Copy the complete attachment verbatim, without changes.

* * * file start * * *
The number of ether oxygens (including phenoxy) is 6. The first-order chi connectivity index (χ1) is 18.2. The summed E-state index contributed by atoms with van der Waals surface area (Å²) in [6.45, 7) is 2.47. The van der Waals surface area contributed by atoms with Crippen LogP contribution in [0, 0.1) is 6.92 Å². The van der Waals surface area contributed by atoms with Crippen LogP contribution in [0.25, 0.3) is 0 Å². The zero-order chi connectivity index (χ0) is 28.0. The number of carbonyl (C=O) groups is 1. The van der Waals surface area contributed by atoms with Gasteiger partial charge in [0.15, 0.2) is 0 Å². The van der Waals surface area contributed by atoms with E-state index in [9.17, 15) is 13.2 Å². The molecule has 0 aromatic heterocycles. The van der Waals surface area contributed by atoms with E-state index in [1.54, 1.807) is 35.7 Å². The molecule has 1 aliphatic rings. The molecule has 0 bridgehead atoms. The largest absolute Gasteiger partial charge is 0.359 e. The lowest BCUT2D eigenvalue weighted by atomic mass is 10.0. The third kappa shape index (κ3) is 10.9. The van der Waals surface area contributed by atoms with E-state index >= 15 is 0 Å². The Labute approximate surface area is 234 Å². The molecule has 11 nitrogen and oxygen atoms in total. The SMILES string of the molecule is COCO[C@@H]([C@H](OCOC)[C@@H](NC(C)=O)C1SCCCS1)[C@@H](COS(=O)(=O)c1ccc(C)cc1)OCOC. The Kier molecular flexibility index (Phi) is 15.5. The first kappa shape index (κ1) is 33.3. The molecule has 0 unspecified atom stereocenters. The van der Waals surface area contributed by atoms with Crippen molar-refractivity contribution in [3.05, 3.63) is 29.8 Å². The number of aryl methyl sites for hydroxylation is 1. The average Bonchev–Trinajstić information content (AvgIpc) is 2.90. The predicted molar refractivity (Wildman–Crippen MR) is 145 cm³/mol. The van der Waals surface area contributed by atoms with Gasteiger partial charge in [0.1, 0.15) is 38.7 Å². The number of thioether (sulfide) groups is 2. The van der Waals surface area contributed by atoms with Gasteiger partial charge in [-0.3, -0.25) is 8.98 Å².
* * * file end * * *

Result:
The number of ether oxygens (including phenoxy) is 6. The first-order chi connectivity index (χ1) is 18.2. The summed E-state index contributed by atoms with van der Waals surface area (Å²) in [6.45, 7) is 2.47. The van der Waals surface area contributed by atoms with Crippen LogP contribution in [0, 0.1) is 6.92 Å². The van der Waals surface area contributed by atoms with Crippen LogP contribution in [0.25, 0.3) is 0 Å². The zero-order chi connectivity index (χ0) is 28.0. The number of carbonyl (C=O) groups is 1. The van der Waals surface area contributed by atoms with Gasteiger partial charge in [0.15, 0.2) is 0 Å². The van der Waals surface area contributed by atoms with E-state index in [9.17, 15) is 13.2 Å². The molecule has 0 aromatic heterocycles. The van der Waals surface area contributed by atoms with E-state index in [1.54, 1.807) is 35.7 Å². The molecule has 1 aliphatic rings. The molecule has 0 bridgehead atoms. The largest absolute Gasteiger partial charge is 0.359 e. The lowest BCUT2D eigenvalue weighted by atomic mass is 10.0. The third kappa shape index (κ3) is 10.9. The van der Waals surface area contributed by atoms with E-state index >= 15 is 0 Å². The Labute approximate surface area is 234 Å². The molecule has 11 nitrogen and oxygen atoms in total. The SMILES string of the molecule is COCO[C@@H]([C@H](OCOC)[C@@H](NC(C)=O)C1SCCCS1)[C@@H](COS(=O)(=O)c1ccc(C)cc1)OCOC. The Kier molecular flexibility index (Phi) is 15.5. The first kappa shape index (κ1) is 33.3. The molecule has 0 unspecified atom stereocenters. The van der Waals surface area contributed by atoms with Crippen molar-refractivity contribution in [3.05, 3.63) is 29.8 Å². The number of aryl methyl sites for hydroxylation is 1. The average Bonchev–Trinajstić information content (AvgIpc) is 2.90. The predicted molar refractivity (Wildman–Crippen MR) is 145 cm³/mol. The van der Waals surface area contributed by atoms with Gasteiger partial charge in [0.1, 0.15) is 38.7 Å². The number of thioether (sulfide) groups is 2. The van der Waals surface area contributed by atoms with Gasteiger partial charge in [-0.3, -0.25) is 8.98 Å².